Inside Geinimi Android Trojan. Chapter Two: How to check remotely the presence of the trojan

January 4, 2011 | Jaime Blasco
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In this chapter, we continue describing some of the trojan components. We realized that the code contains some ServerSocket stuff so let’s take a look at the system.

To obtain more information about a process on android we can upload the lsof tool to a rooted via adb tools. You can download the lsof static file here http://android-group-korea.googlecode.com/files/lsof.arm926ejs.static [no longer available].

To use the Android Debug Bridge (ADB) the device needs to have the debug mode enable:

Settings > Applications > Development > USB Debugging

Then connecting the device to the host computer using a USB cable or using the android emulator to simulate a phone we can use the adb tools. To upload the lsof binary:

jaime:tools jaimeblasco$ ./adb push lsof.static /data/

633 KB/s (3517525 bytes in 5.420s)

I recommend you to upload a busybox binary as well in order to be able to use commands like grep, find… You can obtain a busybox binary here

Then we can obtain a shell on the device running adb shell:

jaime:tools jaimeblasco$ ./adb shell

# id

uid=0(root) gid=0(root)

# cd /data/

# chmod 777 busybox

# chmod 777 lsof.static

Now we can use lsof to list interesting data about our process:

# ps|./busybox grep -i monk

app_32    526   33    109024 19224 ffffffff afd0eb08 S com.dseffects.MonkeyJump2

# ./lsof.static -p 526 2>/dev/null

COMMAND   PID     USER   FD   TYPE     DEVICE    SIZE NODE NAME

...

...

cts.Monke 526    10032    0u   CHR        1,3           42 /dev/null

cts.Monke 526    10032    1u   CHR        1,3           42 /dev/null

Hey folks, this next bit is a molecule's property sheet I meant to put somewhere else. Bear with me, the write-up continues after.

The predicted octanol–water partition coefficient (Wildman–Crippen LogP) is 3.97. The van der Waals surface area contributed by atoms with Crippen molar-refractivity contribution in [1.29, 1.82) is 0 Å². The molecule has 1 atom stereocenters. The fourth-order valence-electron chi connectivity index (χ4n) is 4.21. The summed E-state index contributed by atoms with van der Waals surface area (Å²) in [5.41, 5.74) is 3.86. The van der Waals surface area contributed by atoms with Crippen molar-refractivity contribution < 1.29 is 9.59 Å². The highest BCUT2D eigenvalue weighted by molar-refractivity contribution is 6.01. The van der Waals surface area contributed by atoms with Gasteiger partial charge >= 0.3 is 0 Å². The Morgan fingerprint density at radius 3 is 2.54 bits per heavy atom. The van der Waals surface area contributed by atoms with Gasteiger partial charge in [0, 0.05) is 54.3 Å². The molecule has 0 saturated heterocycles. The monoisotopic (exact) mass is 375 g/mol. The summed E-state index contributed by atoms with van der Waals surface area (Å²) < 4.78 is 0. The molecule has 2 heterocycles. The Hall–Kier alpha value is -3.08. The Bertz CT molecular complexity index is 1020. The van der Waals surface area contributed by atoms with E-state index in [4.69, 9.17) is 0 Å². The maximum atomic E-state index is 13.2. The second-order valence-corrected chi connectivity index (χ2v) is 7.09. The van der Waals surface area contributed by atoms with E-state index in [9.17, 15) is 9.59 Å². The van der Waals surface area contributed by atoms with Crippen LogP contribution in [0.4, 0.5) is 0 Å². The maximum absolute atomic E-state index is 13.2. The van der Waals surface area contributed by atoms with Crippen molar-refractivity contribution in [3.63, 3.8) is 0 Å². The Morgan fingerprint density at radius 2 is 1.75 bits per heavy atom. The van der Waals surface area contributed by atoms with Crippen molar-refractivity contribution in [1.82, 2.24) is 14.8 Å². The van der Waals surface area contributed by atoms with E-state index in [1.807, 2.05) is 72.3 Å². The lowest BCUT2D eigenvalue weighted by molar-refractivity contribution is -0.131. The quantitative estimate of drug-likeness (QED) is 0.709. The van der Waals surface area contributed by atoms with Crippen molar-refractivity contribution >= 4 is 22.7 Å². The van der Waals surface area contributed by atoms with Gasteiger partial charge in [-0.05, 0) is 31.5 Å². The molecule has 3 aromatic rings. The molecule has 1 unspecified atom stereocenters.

cts.Monke 526    10032    2u   CHR        1,3           42 /dev/null

cts.Monke 526    10032    3w   CHR      10,58           55 /dev/log/main

cts.Monke 526    10032    4w   CHR      10,56           57 /dev/log/radio

cts.Monke 526    10032    5w   CHR      10,57           56 /dev/log/events

...

...

cts.Monke 526    10032   10u  unix 0xc9f610c0         2515 socket

...

...

cts.Monke 526    10032   20u  unix 0xc9fdb260         2519 socket

...

...

cts.Monke 526    10032   26r   REG       31,1  570420  284 /data/app/com.dseffects.MonkeyJump2-1.apk

cts.Monke 526    10032   27r   REG       31,1  570420  284 /data/app/com.dseffects.MonkeyJump2-1.apk

cts.Monke 526    10032   28r   REG       31,1  570420  284 /data/app/com.dseffects.MonkeyJump2-1.apk

cts.Monke 526    10032   29u  IPv4       2534          TCP *:5432 (LISTEN)

I have removed almost all the data, you can access a complete dump here http://alienvault-labs-garage.googlecode.com/svn/trunk/geinimi/lsof_geinimi.txt [no longer available]

As you can see the process has a listening socket on port 5432

Let’s start inspecting the code with the purpose of interacting with the listening socket. Before we begin looking at the code, this document comes handy to understand the Dalvik opcodes.

The thread that starts and manages the socket is defined in ./smali/com/dseffects/MonkeyJump2/jump2/j.smali

As we can see a ServerSocket object is created (from Lcom/dseffects/MonkeyJump2/jump2/e;->c), the accept() method is called and it returns a socket object to access java/io/InputStream and java/io/OutputStream to receive and send data. Let’s see how the ServerSocket is created: